from the urls-we-dig-up dept
Canadian “rockstar” astronaut Chris Hadfield, who just returned from the International Space Station, says he’s retiring. (Yep, he’s the guy who performed David Bowie’s “Space Oddity” in zero-g while orbiting the Earth.) While he may be retiring from the Canadian Space Agency, he may not be done with spaceflight just yet, as he sees commercial spaceflight as a real possibility. In the past decade, several private commercial spaceflight ventures have been seriously developing and testing their own spacecraft, and eventually “commercial astronauts” will be needed to help run commercial space missions and space tourism flights. Here’s some of the latest news in commercial spaceflight.
- Astronauts for Hire (A4H), a non-profit organization, has selected its fourth group of commercial astronaut candidates. The six new recruits, who are professionals in various fields of science, engineering, medicine, and aviation, will be trained to become research and operations specialists for future commercial spaceflight missions. [url]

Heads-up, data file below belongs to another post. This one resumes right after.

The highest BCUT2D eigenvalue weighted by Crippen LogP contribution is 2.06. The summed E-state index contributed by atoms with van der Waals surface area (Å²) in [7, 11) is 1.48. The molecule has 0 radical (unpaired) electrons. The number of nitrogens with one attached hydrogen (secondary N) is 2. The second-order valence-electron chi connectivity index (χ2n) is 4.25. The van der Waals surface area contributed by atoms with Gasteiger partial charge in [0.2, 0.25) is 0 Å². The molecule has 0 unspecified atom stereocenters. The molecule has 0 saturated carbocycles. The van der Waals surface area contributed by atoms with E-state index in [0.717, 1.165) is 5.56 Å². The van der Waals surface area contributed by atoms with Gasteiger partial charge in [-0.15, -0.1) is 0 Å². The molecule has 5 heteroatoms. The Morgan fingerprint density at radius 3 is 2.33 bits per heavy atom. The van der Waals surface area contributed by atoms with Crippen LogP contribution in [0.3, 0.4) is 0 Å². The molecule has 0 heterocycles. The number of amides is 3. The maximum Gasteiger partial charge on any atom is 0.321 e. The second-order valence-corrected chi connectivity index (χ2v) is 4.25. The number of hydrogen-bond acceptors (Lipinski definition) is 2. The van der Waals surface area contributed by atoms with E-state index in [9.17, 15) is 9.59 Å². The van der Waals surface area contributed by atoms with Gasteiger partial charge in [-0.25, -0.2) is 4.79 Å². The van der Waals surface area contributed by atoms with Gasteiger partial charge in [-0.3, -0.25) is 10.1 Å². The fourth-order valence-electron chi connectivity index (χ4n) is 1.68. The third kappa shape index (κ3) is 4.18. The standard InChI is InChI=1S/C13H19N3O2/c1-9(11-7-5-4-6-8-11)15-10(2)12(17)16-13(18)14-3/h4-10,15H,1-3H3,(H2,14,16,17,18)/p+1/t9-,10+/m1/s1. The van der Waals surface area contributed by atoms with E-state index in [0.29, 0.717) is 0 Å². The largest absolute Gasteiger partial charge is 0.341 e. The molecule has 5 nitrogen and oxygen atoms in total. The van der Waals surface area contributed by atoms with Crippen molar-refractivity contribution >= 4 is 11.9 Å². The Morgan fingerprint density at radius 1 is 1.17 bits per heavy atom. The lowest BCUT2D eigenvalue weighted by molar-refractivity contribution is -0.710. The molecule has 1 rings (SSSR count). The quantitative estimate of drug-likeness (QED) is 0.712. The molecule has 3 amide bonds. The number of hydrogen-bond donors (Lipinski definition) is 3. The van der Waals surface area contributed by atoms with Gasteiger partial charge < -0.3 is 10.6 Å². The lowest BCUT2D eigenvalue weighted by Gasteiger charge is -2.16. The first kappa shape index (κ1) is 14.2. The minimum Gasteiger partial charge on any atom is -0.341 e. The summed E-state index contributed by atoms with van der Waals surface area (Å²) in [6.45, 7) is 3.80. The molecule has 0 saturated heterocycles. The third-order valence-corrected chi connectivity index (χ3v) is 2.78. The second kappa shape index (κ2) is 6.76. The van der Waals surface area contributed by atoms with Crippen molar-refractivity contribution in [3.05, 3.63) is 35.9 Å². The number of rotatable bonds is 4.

- The X Prize Foundation is currently offering a total of $30 million in prize money to the first two teams to land a robot on the moon by the end of 2015. Aiming to spur commercial spaceflight innovation, the non-profit foundation also previously awarded the Ansari X Prize in 2004 to Scaled Composites for its SpaceShipOne, which Virgin Galactic has now developed into the suborbital commercial spacecraft SpaceShipTwo.[url]
- There are at least ten private spaceships in development right now. Here are the ten most promising ones: Virgin Galactic’s SpaceShipTwo, XCOR’s Lynx Space Plane (check out Dutch startup SXC which might give Virgin Galactic a run for its money), Armadillo Aerospace’s Vertical Lander, Bigelow Aerospace’s Private Space Labs, Stratolaunch’s Air-Launched Rocket, the Liberty Rocket and Capsule, Blue Origin’s Secret Spaceship, the Dream Chaser Space Plane, Boeing’s CST-100 Capsule, and SpaceX’s Manned Space Dragon.[url]
- Virgin Galactic is preparing to test its SpaceShipTwo and hopefully launch its first commercial spaceflight in 2014. At least 600 customers worldwide have already reserved tickets, which cost upwards of $200,000. Apparently, tickets recently went up to $250,000 and will remain at that price until the first 1,000 passengers have travelled into space.[url]
If you’d like to read more awesome and interesting stuff, check out this unrelated (but not entirely random!) Techdirt post via StumbleUpon.